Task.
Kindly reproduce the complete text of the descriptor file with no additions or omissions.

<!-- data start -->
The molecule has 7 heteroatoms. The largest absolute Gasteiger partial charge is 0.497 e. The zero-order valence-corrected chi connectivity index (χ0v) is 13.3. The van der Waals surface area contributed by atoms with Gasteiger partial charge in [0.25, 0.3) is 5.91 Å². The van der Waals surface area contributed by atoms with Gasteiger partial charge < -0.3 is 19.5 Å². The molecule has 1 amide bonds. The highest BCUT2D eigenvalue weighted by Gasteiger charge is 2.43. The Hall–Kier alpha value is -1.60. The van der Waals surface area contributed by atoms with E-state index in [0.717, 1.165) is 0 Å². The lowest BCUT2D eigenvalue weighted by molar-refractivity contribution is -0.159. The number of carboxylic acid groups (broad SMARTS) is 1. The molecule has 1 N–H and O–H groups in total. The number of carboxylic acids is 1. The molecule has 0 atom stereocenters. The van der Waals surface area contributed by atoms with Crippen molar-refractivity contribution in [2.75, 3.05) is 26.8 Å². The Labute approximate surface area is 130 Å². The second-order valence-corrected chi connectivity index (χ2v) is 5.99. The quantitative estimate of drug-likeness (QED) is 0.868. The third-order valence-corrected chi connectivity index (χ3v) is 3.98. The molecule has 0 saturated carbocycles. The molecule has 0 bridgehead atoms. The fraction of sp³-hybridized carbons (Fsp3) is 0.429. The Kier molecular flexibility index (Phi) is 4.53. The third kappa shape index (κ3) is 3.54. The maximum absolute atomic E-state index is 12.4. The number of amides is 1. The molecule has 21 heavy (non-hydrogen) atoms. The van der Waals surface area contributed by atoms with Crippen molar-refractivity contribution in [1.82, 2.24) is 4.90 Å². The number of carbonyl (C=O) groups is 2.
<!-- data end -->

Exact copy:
The molecule has 7 heteroatoms. The largest absolute Gasteiger partial charge is 0.497 e. The zero-order valence-corrected chi connectivity index (χ0v) is 13.3. The van der Waals surface area contributed by atoms with Gasteiger partial charge in [0.25, 0.3) is 5.91 Å². The van der Waals surface area contributed by atoms with Gasteiger partial charge < -0.3 is 19.5 Å². The molecule has 1 amide bonds. The highest BCUT2D eigenvalue weighted by Gasteiger charge is 2.43. The Hall–Kier alpha value is -1.60. The van der Waals surface area contributed by atoms with E-state index in [0.717, 1.165) is 0 Å². The lowest BCUT2D eigenvalue weighted by molar-refractivity contribution is -0.159. The number of carboxylic acid groups (broad SMARTS) is 1. The molecule has 1 N–H and O–H groups in total. The number of carboxylic acids is 1. The molecule has 0 atom stereocenters. The van der Waals surface area contributed by atoms with Crippen molar-refractivity contribution in [2.75, 3.05) is 26.8 Å². The Labute approximate surface area is 130 Å². The second-order valence-corrected chi connectivity index (χ2v) is 5.99. The quantitative estimate of drug-likeness (QED) is 0.868. The third-order valence-corrected chi connectivity index (χ3v) is 3.98. The molecule has 0 saturated carbocycles. The molecule has 0 bridgehead atoms. The fraction of sp³-hybridized carbons (Fsp3) is 0.429. The Kier molecular flexibility index (Phi) is 4.53. The third kappa shape index (κ3) is 3.54. The maximum absolute atomic E-state index is 12.4. The number of amides is 1. The molecule has 21 heavy (non-hydrogen) atoms. The van der Waals surface area contributed by atoms with Crippen molar-refractivity contribution in [1.82, 2.24) is 4.90 Å². The number of carbonyl (C=O) groups is 2.